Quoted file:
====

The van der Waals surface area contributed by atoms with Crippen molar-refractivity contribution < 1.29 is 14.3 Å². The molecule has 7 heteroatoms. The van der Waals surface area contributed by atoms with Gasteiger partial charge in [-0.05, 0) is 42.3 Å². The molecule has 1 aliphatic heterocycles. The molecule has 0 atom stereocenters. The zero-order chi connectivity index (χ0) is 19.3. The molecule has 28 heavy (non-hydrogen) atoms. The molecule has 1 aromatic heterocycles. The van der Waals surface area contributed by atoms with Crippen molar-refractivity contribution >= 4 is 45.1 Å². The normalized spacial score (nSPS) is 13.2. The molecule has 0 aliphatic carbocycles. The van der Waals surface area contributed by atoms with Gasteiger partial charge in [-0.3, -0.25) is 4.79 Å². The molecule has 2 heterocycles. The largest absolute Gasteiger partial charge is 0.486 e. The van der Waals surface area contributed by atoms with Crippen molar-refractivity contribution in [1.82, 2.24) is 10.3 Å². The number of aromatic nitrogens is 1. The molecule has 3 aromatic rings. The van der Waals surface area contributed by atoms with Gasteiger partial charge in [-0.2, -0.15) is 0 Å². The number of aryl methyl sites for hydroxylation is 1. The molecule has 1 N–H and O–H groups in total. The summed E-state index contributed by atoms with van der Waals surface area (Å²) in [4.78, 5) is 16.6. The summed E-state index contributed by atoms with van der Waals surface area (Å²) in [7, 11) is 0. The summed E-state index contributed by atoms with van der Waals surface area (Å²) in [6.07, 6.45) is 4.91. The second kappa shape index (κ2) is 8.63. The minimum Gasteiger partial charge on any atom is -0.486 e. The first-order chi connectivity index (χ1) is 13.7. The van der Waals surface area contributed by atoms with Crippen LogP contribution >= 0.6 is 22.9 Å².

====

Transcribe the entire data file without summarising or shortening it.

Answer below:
The van der Waals surface area contributed by atoms with Crippen molar-refractivity contribution < 1.29 is 14.3 Å². The molecule has 7 heteroatoms. The van der Waals surface area contributed by atoms with Gasteiger partial charge in [-0.05, 0) is 42.3 Å². The molecule has 1 aliphatic heterocycles. The molecule has 0 atom stereocenters. The zero-order chi connectivity index (χ0) is 19.3. The molecule has 28 heavy (non-hydrogen) atoms. The molecule has 1 aromatic heterocycles. The van der Waals surface area contributed by atoms with Crippen molar-refractivity contribution >= 4 is 45.1 Å². The normalized spacial score (nSPS) is 13.2. The molecule has 0 aliphatic carbocycles. The van der Waals surface area contributed by atoms with Gasteiger partial charge in [-0.3, -0.25) is 4.79 Å². The molecule has 2 heterocycles. The largest absolute Gasteiger partial charge is 0.486 e. The van der Waals surface area contributed by atoms with Crippen molar-refractivity contribution in [1.82, 2.24) is 10.3 Å². The number of aromatic nitrogens is 1. The molecule has 3 aromatic rings. The van der Waals surface area contributed by atoms with Gasteiger partial charge in [-0.2, -0.15) is 0 Å². The number of aryl methyl sites for hydroxylation is 1. The molecule has 1 N–H and O–H groups in total. The summed E-state index contributed by atoms with van der Waals surface area (Å²) in [4.78, 5) is 16.6. The summed E-state index contributed by atoms with van der Waals surface area (Å²) in [7, 11) is 0. The summed E-state index contributed by atoms with van der Waals surface area (Å²) in [6.07, 6.45) is 4.91. The second kappa shape index (κ2) is 8.63. The minimum Gasteiger partial charge on any atom is -0.486 e. The first-order chi connectivity index (χ1) is 13.7. The van der Waals surface area contributed by atoms with Crippen LogP contribution >= 0.6 is 22.9 Å².